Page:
The longstanding generalization is that bond traders know more about the economy than stock traders do. That is something that can be debated, of course. Another generalization is that an inverted Treasury yield curve, wherein longer-term yields are lower than short-term ones, is a signal of a recession ahead. That is also debatable. What’s not up for debate at the end of February 2020 is that long-term Treasury yields are at record lows that have never been seen before, and parts of the yield curve are also inverted.
With the coronavirus now in the United States in one person with an unknown cause (community-acquired), the markets are feeling panic, as the equity indexes are flirting with a formal correction. U.S. Treasury yields are down to 1.75% for the 30-year Treasury bond and are down to 1.26% for the 10-year Treasury note. The current range for federal funds is still 1.50% to 1.75%, but the yield on the two-year Treasury note is down to 1.07%. Even the five-year note is down at 1.07%.
What the market now is signaling is that the Federal Reserve, which seemed to want to keep interest rates flat even last week, is now finding itself pinned into a corner where the only choice is to cut interest rates much faster than expected. At the start of 2020, the climate was set up for the markets to expect very little change in interest rates this year. That was then.
The CME FedWatch Tool also was not really looking for more than one interest rate cut in 2020 at the start of this year. That’s also now history. As of Thursday morning, there was a 72% chance that the Federal Open Market Committee (FOMC) would lower the fed funds rate to a 1.25% to 1.50% range at the March 18 meeting. There also was 58.5% odds of a fed funds range being just 1.00% to 1.25% at the April 29 FOMC meeting.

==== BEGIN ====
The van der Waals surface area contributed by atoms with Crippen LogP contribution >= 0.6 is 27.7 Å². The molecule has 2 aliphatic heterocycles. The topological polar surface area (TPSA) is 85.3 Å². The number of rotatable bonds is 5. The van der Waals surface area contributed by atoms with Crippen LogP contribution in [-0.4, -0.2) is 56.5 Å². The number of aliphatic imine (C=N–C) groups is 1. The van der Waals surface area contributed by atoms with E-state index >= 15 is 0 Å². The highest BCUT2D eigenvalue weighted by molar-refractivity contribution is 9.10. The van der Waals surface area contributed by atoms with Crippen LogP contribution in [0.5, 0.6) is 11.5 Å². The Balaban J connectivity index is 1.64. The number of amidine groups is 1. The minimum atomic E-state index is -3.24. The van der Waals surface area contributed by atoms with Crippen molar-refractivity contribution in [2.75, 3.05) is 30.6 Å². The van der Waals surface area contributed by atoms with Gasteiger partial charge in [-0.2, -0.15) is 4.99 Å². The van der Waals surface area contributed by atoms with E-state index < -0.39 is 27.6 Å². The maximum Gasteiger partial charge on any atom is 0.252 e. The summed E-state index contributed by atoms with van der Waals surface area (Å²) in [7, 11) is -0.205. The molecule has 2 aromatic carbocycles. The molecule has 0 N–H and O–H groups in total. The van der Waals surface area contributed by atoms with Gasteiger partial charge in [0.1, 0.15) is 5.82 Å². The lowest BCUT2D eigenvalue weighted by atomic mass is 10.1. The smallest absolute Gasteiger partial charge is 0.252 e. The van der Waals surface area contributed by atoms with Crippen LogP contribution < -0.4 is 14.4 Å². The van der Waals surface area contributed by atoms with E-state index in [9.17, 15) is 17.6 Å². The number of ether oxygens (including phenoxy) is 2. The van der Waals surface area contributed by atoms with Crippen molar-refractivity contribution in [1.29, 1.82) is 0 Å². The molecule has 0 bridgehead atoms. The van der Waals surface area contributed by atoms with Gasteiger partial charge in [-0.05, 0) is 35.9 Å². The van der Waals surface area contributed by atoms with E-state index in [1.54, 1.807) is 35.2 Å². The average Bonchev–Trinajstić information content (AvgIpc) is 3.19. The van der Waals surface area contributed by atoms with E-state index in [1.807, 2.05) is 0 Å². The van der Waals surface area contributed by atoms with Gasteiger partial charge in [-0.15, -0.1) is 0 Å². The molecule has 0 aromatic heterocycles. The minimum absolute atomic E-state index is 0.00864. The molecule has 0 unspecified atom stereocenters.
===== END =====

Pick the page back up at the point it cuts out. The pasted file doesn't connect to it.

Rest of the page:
To complicate matters further, there was a 33.5% chance that fed funds would be in a 1.00% to 1.25% range at the July 20 FOMC meeting, but an even larger 39.5% chance that the range would be 0.75% to 1.00%.
Calling the yield curve inverted can be tricky. It has become less than uncommon for the short T-Bills to have higher yields than the two-year and five-year Treasury notes. The real economic risks occur when the 10-year Treasury yield is lower than the short-term and intermediate-term rates AND when it is a magnified inversion.
The odds of a recession are obviously rising as the global economy keeps slowing, but one saving grace is that this was not the case prior to January 17, when the news of the explosion of coronavirus cases was coming out of China. That was just barely a week after the U.S./China phase-one trade deal had been signed. Trade and global gross domestic product were supposed to be picking back up with the end of so many tit-for-tat tariff announcements coming to an end.
It has become rather easy to expect that the Federal Reserve is behind the curve. President Donald Trump routinely calls out Federal Reserve Chair Jerome Powell for keeping interest rates too high on the short end of the curve. Perhaps the biggest question to ask now is what exactly cutting interest rates would accomplish.
If the Fed wants to add stimulus to the economy, it’s a hard task if people are scared of a virus and will not leave home. Shut-in economies involve less travel, less spending in bars and restaurants, lower consumer spending, and on and on. That’s when business activity grinds lower. Perhaps the CME should create an economic tool to measure the odds of whether the government will just start writing checks out to pay airlines, hotels, restaurants and retailers when the economy dips to keep them from being closer to closing up shop.